All 16 interventions were found to be cost-effective approaches to addressing obesity in the Australian population. Eleven of these interventions were estimated to produce health benefits and save costs in the long term (classified as ‘dominant’). The five remaining interventions were estimated to produce health benefits at a cost well below the common decision threshold used in Australia (classified as ‘cost-effective’). Extensive uncertainty, threshold and scenario analyses showed that results were robust to changes in intervention-specific key input variables and assumptions.

Impact of alcohol policy on obesity prevention

An intervention to increase the price of alcohol through a uniform volumetric tax performed best in terms of its cost-effectiveness credentials and health benefits.

This intervention has not previously been evaluated as an obesity prevention measure.

[I]ncreasing the price of alcohol is the most value for money policy option to prevent obesity in Australia,” the scientists write in The Conversation.

The study shows if we increase alcohol taxes by standardising them across different types of alcohol, overall alcohol consumption would go down. This would lead to substantial reductions in the kilojoules Australians consume each day.

In 2016-17, Australians [consumed] 186 million litres of pure alcohol – equivalent to more than nine litres for each person over the age of 15 years.”

Impact on health

Alcohol is high in kilojoules, with a pint of beer almost on par with a chocolate bar in terms of energy content. That mean that even relatively small levels of alcohol consumption can have a big impact on daily energy intake.

Scientific evidence shows that alcohol taxation is a best buy to reduce alcohol consumption by increasing the price.

Our modelling showed that the proposed new tax regime would, on average, result in a 16% reduction in alcohol consumption across the population. This would lead to average weight loss of around 0.7kg,” the researchers write in The Conversation.

When this is modelled over the lifetime of the whole population, the health impact is substantial. It is estimated that this tax change could prevent more than 190,000 cases of diabetes and 16,000 cases of cancer.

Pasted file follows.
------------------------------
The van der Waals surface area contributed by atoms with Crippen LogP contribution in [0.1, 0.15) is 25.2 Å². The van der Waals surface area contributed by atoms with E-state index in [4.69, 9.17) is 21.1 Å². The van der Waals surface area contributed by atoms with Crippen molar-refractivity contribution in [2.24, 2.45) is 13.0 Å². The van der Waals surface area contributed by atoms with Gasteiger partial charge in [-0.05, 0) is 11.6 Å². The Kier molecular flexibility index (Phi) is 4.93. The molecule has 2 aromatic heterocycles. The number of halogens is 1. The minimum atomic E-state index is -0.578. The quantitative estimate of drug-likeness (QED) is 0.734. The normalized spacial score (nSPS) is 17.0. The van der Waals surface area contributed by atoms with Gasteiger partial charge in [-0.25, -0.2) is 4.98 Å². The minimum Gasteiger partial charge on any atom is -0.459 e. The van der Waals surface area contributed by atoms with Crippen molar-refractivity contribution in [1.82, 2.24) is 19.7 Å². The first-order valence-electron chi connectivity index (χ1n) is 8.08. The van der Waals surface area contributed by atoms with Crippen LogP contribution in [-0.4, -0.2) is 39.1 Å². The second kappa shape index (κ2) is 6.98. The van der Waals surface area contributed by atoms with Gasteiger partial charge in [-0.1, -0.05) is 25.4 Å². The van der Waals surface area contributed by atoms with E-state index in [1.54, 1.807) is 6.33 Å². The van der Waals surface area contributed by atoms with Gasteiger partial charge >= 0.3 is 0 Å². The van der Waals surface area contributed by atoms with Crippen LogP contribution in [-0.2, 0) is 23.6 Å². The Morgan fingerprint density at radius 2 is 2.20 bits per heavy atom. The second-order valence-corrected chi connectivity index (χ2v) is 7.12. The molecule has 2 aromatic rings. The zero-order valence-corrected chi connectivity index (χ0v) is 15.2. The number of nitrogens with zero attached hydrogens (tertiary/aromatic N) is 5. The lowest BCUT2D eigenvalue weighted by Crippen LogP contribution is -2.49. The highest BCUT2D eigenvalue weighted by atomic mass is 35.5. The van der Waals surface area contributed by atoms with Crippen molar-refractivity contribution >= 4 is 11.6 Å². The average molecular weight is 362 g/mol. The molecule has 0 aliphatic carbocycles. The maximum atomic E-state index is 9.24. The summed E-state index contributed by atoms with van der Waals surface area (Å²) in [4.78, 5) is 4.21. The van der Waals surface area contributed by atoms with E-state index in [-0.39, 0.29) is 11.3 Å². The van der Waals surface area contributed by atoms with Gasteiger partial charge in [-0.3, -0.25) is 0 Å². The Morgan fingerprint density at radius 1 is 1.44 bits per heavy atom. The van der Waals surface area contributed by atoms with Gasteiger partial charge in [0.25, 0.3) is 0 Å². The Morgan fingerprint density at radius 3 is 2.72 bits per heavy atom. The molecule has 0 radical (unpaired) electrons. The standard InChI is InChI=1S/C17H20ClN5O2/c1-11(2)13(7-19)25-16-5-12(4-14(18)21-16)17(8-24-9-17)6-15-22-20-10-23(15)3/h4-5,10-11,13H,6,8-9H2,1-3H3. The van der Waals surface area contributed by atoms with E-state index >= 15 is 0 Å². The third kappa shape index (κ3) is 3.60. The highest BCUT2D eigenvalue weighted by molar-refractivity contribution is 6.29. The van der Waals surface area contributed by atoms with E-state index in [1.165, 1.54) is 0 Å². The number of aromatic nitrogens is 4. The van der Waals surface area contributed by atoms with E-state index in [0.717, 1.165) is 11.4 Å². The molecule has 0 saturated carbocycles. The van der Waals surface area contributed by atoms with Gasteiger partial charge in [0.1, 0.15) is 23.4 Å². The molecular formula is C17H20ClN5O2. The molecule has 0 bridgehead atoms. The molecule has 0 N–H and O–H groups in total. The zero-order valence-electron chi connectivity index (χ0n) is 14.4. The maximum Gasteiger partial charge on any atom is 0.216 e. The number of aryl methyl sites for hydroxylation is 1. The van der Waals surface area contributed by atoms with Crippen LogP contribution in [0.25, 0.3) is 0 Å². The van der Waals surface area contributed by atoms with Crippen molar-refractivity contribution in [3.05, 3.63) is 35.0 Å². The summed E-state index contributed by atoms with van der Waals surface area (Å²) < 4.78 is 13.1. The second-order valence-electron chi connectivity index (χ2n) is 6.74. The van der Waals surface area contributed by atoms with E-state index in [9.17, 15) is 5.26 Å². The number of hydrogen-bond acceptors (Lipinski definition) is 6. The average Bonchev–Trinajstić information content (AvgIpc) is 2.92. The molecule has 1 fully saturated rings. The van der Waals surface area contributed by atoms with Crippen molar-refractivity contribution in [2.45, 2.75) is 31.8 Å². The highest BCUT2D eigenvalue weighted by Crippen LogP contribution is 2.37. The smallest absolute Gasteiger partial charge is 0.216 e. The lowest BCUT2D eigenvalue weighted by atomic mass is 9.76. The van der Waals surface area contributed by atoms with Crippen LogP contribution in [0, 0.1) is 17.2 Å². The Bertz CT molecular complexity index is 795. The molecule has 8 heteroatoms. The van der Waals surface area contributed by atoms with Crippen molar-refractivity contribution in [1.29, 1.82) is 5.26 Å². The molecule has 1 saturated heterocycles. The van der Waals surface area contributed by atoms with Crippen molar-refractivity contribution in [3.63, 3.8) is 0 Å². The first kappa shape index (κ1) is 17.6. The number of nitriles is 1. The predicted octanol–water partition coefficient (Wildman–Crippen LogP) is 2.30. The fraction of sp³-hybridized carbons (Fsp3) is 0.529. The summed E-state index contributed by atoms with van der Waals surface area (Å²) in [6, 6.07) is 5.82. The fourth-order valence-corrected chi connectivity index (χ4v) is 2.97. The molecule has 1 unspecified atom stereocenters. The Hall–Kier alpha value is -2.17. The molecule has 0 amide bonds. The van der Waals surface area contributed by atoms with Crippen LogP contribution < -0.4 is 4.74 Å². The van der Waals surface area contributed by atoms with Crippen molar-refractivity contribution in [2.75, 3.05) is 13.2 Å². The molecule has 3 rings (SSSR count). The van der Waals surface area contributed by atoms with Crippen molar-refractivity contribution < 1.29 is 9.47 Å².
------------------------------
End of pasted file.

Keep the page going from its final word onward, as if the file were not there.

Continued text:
In total, the policy change could result in more than 470,000 healthy life years gained for the Australian population.

By preventing obesity-related diseases, this policy would save about A$4.8 billion in health-care costs.”

Other measures

Regulations to tax sugar-sweetened beverages and restrict television advertising of unhealthy foods ranked second and third on the cost- effectiveness league table, and have both been recommended by authoritative obesity prevention reports and health promotion bodies as key components of an obesity prevention strategy.

This study is the first to evaluate the cost-effectiveness of several other promising obesity prevention interventions such as:

  • restrictions on price promotions of unhealthy foods;
  • supermarket shelf-tags on healthier products; and
  • workplace interventions to reduce sedentary behaviour.

Effective action to prevent obesity will not be possible without strong governmental leadership and commitment. Challenges will arise from the following:

  1. Several interventions evaluated in this study may reduce specific company profits resulting in low levels of industry acceptability.
  2. Many of the health benefits and cost-savings may only materialise in the longer term (i.e.,beyond any single political cycle).
  3. Many of the recommended interventions are cross-sectoral in nature, and successful implementation will require a whole-of-government approach with inter-departmental co- operation and co-ordination.
  4. Broad-based societal support for obesity prevention needs to be mobilised.

Despite these challenges, the great potential for substantial health benefits stemming from the obesity prevention interventions evaluated in this study can be used to garner a coalition of support for these policies.

Source Website: Deakin University